Bob Dylan - Bob Links - Review - 07/10/99


Maryland Heights, Missouri

July 10, 1999

Riverport Amphitheatre

Review provided by Ben Tanner 

As I waited for the show to start, it crossed my mind that it's been a long 
time since Dylan opened for someone (perhaps John Lee Hooker in the 
coffeehouse days?).  He came onstage a little after 8 with the usual intro.   
This was my first(and only, sadly) show of the Dylan/Simon tour, and I was 
anxious to see the new guy in town, Charlie Sexton.  He performed 

Dylan opened with "Somebody Touched Me," a surprise, but I recognized it from 
the lyrics.  I noticed right off that the sound in Riverport Ampitheatre was 
fantastic, I'd recommend to see a show there if you live in the area.  Bob's 
diction was better than the last time I saw him; his phrasing was clear, 
easily understandable.

Next was "Tambourine Man" which was slowed down a bit, with Bob's usual 
phrasing changes to the song.  I noticed he switched the "swirling ship" 
verse with the "empires made of sand" verse, and was exciting when he picked 
up the harp at the end of the song.  He had a nice little solo.  I'm glad 
he's going back to the harp more again.

"Masters of War" was next, one of my personal favorites, that has more 
meaning these days.  Nice lead played by Dylan on this one.

"Tangled" was next, which I love, but not as energetic as the last time I saw 
him.  He had some really cool phrasing in the song and I loved how he 
stretched out the last words before "...tangled up in blue" (like a bird that 
flllleeeewwww, that sorta thing).  His guitar sounded a bit out of tune when 
he played lead, but not too bad.  He played a nice harp solo at the end and 
was really getting into it, they ended on his harp note.

"Girl from the North Country" followed, which I had never heard live, but 
loved this rendition.  His phrasing and picking were outstanding, and his 
vocals were crystal clear.  A great love song.

I was expecting "All Along the Watchtower" next, but he surprised me with 
"Down Along the Cove" as his first electric number.  It was a lively, 
downhome version, and I really enjoyed it.

Next was "Watchtower."  I had been hearing and reading great things about its 
performance, and was really looking forward to hearing it.  They didn't 
dissapoint.  Larry was flying high on lead and it was turned up rock and roll.

I expected "Just Like A Woman" next when I saw Larry move to pedal steel, and 
it was another great song.  I got chills at the phrase "can't you seeeeeeee, 
that IIIII...I just can't fit."  Dylan was unbelievable on this song.

"Stuck Inside of Mobile...." followed, and it was better than when I saw him 
perform it in Atlanta last fall.  Lots of good lead guitar by Bob and Larry, 
and they seemed to jam forever, it was awesome.

It was at this point that he introduced his band per usual, but he stuck in 
his corny joke.  "Larry Campbell on guitar, one of the finest players in the 
country.  Larry almost wrote a song the other day.  Wrote it about his bed, 
he just hasn't quite made it up yet."  He gave Larry a huge smile; it's great 
to see Bob in such good spirits.

"HIghway 61" was next, as I expected, and was the best version I've ever 
heard of it, really got to jammin, with Bob dancing around on stage with cool 
little riffs planted in between lines.

They left stage, and I was surprised that they hadn't played a Time Out of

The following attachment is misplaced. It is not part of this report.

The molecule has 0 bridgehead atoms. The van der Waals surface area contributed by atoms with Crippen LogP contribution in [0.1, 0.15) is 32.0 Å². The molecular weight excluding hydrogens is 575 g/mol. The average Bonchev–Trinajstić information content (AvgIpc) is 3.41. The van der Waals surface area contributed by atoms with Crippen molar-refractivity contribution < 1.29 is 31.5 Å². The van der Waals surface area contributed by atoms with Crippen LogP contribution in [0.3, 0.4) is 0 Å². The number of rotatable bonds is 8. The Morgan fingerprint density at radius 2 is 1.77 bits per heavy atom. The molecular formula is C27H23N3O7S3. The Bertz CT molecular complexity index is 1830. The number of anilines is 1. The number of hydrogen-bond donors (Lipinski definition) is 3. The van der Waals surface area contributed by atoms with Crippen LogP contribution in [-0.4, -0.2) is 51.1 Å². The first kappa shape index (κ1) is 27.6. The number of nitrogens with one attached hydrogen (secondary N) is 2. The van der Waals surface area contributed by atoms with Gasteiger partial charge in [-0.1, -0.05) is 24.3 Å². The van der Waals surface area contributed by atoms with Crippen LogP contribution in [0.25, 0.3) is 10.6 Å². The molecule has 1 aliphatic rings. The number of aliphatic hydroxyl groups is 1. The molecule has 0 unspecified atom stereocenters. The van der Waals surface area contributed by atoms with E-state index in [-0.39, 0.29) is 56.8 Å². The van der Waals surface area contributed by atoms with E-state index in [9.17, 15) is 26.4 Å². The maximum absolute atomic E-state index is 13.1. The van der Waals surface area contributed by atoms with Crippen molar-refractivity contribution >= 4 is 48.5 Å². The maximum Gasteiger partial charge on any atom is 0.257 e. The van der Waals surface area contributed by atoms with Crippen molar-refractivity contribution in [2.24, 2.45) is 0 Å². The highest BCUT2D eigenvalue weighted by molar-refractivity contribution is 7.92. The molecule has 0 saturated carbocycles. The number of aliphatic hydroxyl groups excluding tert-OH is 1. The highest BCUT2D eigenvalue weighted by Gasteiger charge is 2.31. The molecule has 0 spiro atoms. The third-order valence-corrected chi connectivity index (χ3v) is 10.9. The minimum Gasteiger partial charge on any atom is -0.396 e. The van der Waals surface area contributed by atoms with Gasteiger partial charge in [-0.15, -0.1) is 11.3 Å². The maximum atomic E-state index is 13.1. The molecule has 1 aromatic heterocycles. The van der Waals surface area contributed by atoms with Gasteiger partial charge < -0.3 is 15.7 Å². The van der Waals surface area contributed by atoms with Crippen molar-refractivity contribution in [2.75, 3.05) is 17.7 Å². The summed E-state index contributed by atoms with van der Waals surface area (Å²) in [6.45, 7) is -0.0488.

Mind song, and wasn't too terribly disappointed by that, to tell the truth, 
and they didn't play one all night.

They came back with "Like a Rolling Stone," which I was looking forward to 
more than any other song.  It was slowed down a bit at the beginning at 
sounded like "Desolation Row" on the intro.   Dylan was showing tons of 
feeling on the "how does it FEEEEEEL" lines.

He finished off with "It Ain't Me, Babe", a great version although much 
different from the recorded version.  I expected Bob to go for the harp on 
this one, but he finished with two nice little solos.

Then Bob brought Paul Simon on stage, who I was also very excited to see, 
albeit not as much as Bob.  Paul came on with his electric, said thank you, 
and began the intro to "Sounds of Silence."  This is one of my favorite 
alltime songs, and Dylan brought it a special darkness with a brooding, deep 
harmony behind Simon.  A very slowed down but powerful version.  About 
halfway through the song, Dylan went for the harp again and played a very 
nice solo in the middle.  It was absolutely amazing seeing those two on stage 
together with Dylan blowing hard on harp.  They looked to eachother to make 
sure not to step on any toes and Bob had some very nice little acoustic fills 
within the verses.  You could tell the two had tremendous respect for one 
another and their work.  The song got thunderous applause, and Paul followed 
by saying, "Thank you, thank you very much. (pause)  You, know, Bob Dylan 
(pointing towards Bob) was the reason I wrote that song" followed by more 

The medley of "That'll Be the Day" and "The Wanderer" was next, with Simon 
taking most of the lead vocals and Dylan backing up.  Larry and Charlie did 
some very nice guitar work on this song.

"Knockin' on Heaven's Door" was next, and sent shivers down my spine just to 
see Bob Dylan and Paul Simon singing it together.  A very powerful song.  
They exchanged verses and sang the chorus together.

I won't say much about Paul's performance, although it was outstanding as 
well.  He is a great live performer, I don't know why he doesn't tour more. 

All in all, the show was probably the best I've ever seen.  The weather was 
nice in a great venue with outstanding acoustics and great performances by 
two legends.

Ben Tanner

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